Prior to the opening of the Glasgow branch of Forth & Clyde Canal in the late 18th  century, there was a limited amount of industry in Woodside.The area was mainly rural, although there were a few quarries and coal pits. Most of the coal from the pits at Woodside was consumed at the Dumbarton Glassworks.  A wooden tram road from the pits , crossed  Dumbarton Road and extended to a quay situated on the river nearly opposite to Renfrew.  From this quay the coals were shipped by  to Dumbarton.

The opening of the Canal transformed the area by attracting many industrialists to establish manufacturing bases in Woodside.  Once it  was extended to Port Dundas , the location right on the edge of growing  city meant there that there was a constant labour market available, and the manufactured goods could be easily transported. The peace and ambience of a gentle rural idyll was soon shattered by the smoke and noise from numerous factories, foundries and mills.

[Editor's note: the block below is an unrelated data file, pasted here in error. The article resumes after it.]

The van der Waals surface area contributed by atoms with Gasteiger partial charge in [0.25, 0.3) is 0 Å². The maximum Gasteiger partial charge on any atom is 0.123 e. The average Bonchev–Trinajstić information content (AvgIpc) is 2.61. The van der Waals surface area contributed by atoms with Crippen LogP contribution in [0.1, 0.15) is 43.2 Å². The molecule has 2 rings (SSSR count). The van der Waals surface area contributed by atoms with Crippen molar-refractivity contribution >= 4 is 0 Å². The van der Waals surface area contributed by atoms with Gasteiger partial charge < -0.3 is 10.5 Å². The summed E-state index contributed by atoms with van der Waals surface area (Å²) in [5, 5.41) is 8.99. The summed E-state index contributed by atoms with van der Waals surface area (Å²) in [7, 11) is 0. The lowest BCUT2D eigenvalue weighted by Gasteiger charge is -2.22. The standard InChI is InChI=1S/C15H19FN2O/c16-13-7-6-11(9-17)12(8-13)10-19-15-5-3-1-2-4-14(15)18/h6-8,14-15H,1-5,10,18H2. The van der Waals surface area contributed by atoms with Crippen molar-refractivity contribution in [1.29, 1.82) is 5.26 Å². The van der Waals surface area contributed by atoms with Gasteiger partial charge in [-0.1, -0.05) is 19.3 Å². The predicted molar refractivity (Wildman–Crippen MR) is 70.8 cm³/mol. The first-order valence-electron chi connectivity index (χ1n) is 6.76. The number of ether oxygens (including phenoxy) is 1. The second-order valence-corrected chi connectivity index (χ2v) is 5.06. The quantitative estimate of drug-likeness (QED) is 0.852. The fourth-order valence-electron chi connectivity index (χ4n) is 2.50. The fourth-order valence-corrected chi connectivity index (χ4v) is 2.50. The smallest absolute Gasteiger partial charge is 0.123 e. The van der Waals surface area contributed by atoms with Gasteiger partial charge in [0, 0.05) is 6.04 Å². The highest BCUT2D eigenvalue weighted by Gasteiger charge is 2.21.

Some of these industries were well-kent household names across Scotland and beyond, such as Waddell’s Sausage’s  , City Bakeries and confectionery firms such as R.S. McColl’s and  Buchanan’s .   Manufactured goods from foundries such as the Phoenix, the Elmbank and Oakbank were transported across the country, and in some cases to the far corners of the world.  perhaps less familiar was the Woodside Pottery  in Napiershall Street, whose manufactured goods included flowerpots and chimneys.

Today most of these industries have gone and little remains to be seen, apart from the remains of the Flint Mill on the Kelvin Walkway.  In this section of our website though, you can read about what was once here. It may be that there are some of you reading this who remember these factories and foundries, and perhaps even worked there. If so, we would love to hear from you!